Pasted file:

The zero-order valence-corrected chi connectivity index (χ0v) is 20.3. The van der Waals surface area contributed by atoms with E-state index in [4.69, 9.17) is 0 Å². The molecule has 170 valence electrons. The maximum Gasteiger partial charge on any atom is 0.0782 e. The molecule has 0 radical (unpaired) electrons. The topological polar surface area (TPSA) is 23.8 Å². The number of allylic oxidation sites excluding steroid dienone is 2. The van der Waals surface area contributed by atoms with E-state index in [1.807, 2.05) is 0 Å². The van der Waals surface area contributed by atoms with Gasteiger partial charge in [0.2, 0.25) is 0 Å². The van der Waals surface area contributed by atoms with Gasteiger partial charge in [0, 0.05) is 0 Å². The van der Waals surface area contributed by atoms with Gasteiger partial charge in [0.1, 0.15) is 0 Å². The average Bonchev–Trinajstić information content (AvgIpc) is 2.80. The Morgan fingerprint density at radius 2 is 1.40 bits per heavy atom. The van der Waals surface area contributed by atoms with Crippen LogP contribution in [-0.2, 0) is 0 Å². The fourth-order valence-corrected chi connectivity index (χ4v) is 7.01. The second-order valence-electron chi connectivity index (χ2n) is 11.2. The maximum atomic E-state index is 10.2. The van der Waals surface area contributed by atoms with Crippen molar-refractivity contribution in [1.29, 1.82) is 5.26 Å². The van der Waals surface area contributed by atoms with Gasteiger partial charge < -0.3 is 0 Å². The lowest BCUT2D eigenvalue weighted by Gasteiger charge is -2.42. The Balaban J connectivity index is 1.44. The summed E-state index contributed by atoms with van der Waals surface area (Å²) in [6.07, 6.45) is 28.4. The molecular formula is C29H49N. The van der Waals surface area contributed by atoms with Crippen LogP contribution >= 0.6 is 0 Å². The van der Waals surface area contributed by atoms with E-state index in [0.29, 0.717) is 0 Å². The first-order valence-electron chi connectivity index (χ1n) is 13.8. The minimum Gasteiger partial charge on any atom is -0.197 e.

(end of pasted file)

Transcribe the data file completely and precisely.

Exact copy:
The zero-order valence-corrected chi connectivity index (χ0v) is 20.3. The van der Waals surface area contributed by atoms with E-state index in [4.69, 9.17) is 0 Å². The molecule has 170 valence electrons. The maximum Gasteiger partial charge on any atom is 0.0782 e. The molecule has 0 radical (unpaired) electrons. The topological polar surface area (TPSA) is 23.8 Å². The number of allylic oxidation sites excluding steroid dienone is 2. The van der Waals surface area contributed by atoms with E-state index in [1.807, 2.05) is 0 Å². The van der Waals surface area contributed by atoms with Gasteiger partial charge in [0.2, 0.25) is 0 Å². The van der Waals surface area contributed by atoms with Gasteiger partial charge in [0, 0.05) is 0 Å². The van der Waals surface area contributed by atoms with Gasteiger partial charge in [0.1, 0.15) is 0 Å². The average Bonchev–Trinajstić information content (AvgIpc) is 2.80. The Morgan fingerprint density at radius 2 is 1.40 bits per heavy atom. The van der Waals surface area contributed by atoms with Crippen LogP contribution in [-0.2, 0) is 0 Å². The fourth-order valence-corrected chi connectivity index (χ4v) is 7.01. The second-order valence-electron chi connectivity index (χ2n) is 11.2. The maximum atomic E-state index is 10.2. The van der Waals surface area contributed by atoms with Crippen molar-refractivity contribution in [1.29, 1.82) is 5.26 Å². The van der Waals surface area contributed by atoms with Gasteiger partial charge < -0.3 is 0 Å². The lowest BCUT2D eigenvalue weighted by Gasteiger charge is -2.42. The Balaban J connectivity index is 1.44. The summed E-state index contributed by atoms with van der Waals surface area (Å²) in [6.07, 6.45) is 28.4. The molecular formula is C29H49N. The van der Waals surface area contributed by atoms with Crippen LogP contribution >= 0.6 is 0 Å². The van der Waals surface area contributed by atoms with E-state index in [0.29, 0.717) is 0 Å². The first-order valence-electron chi connectivity index (χ1n) is 13.8. The minimum Gasteiger partial charge on any atom is -0.197 e.